I don’t watch the 9-11 specials. I feel guilty about that in a way, but I can’t. I went to see Extremely Loud and Incredibly Close because I didn’t realize it was a 9-11 movie. I almost walked out when the answering machine message played the first time. I’m glad I didn’t. It’s definitely one of those movies everyone should see at least once. I was shaky for a day after the movie, but I never went back to that dark place from 2001.

Today though, when I scrolled through those Sept. 12 pages, one after another after another, I had to turn off the iPad, move away from my presentation and sit here and write and pray and tell myself to focus on the good instead. On the light. On the resiliency of people. On the power of the first amendment and why people have been willing to die for it over the centuries and why people have been willing to die to TRY to get something close and why it’s essential I teach it in my classes every day. Because in 2005 1 in 3 students thought the first amendment gave too many freedoms and I think sometimes that number’s gone up and that’s scary, so scary, so absolutely terrifying because if we let that thought process continue without fighting it, the terrorists won that day.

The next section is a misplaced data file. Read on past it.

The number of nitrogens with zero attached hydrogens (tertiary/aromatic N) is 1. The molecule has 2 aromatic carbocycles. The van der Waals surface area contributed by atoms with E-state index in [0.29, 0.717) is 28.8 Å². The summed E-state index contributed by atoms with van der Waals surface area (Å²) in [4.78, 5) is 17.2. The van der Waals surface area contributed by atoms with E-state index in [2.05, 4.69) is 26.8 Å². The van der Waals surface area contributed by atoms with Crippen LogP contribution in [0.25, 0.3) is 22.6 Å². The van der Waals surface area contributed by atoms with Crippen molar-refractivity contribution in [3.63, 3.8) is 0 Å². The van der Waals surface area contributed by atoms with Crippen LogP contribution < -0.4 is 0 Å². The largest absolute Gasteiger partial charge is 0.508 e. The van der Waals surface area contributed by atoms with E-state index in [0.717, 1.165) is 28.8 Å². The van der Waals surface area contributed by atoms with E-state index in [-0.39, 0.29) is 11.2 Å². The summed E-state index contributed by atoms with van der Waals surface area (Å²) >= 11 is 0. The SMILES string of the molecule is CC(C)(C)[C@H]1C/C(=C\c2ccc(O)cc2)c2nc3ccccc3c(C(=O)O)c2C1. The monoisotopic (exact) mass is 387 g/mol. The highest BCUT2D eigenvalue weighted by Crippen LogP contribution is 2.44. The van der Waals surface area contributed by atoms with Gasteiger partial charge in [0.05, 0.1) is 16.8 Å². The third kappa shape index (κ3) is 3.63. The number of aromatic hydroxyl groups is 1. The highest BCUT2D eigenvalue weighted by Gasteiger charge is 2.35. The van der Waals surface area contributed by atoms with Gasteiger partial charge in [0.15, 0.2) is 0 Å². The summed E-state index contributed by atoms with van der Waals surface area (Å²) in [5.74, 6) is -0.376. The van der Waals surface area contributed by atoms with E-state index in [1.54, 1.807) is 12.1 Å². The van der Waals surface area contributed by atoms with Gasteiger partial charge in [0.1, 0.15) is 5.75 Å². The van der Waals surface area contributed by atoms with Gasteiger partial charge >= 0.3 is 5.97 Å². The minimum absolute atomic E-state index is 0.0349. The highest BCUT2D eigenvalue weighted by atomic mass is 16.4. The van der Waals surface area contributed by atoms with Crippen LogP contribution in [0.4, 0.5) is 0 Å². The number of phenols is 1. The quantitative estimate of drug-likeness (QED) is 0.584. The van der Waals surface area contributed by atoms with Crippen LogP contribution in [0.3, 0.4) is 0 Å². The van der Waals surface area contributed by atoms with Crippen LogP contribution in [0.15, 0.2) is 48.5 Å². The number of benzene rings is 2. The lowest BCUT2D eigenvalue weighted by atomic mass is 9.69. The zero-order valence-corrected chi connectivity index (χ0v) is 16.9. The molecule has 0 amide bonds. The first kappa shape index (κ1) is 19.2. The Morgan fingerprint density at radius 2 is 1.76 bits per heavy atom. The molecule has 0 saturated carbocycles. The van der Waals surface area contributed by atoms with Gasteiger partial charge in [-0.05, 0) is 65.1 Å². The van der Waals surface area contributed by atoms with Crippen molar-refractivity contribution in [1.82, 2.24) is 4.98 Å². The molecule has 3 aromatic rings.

I’m not sure what I’ll do tomorrow for the visual during the lecture. Maybe now that I’ve written this all out, I’ll be okay showing the front pages. Maybe I’ll use a still image. Maybe I’ll plug in my iPad and let the class watch while I talk with my back to the wall. Whatever I decide, I know what every student will have in their hands. It’s that piece of paper I handed out the first day of class. And on that paper are the words that matter most:

Congress shall make no law respecting an establishment of religion, or prohibiting the free exercise thereof; or abridging the freedom of speech, or of the press; or the right of the people peaceably to assemble, and to petition the Government for a redress of grievances.
— The First Amendment to the U.S. Constitution

I Refused to Miss School Today No Matter What. Here’s Why

Best class ever. Here’s why:

  1. Prerequisite: 1st Amendment understanding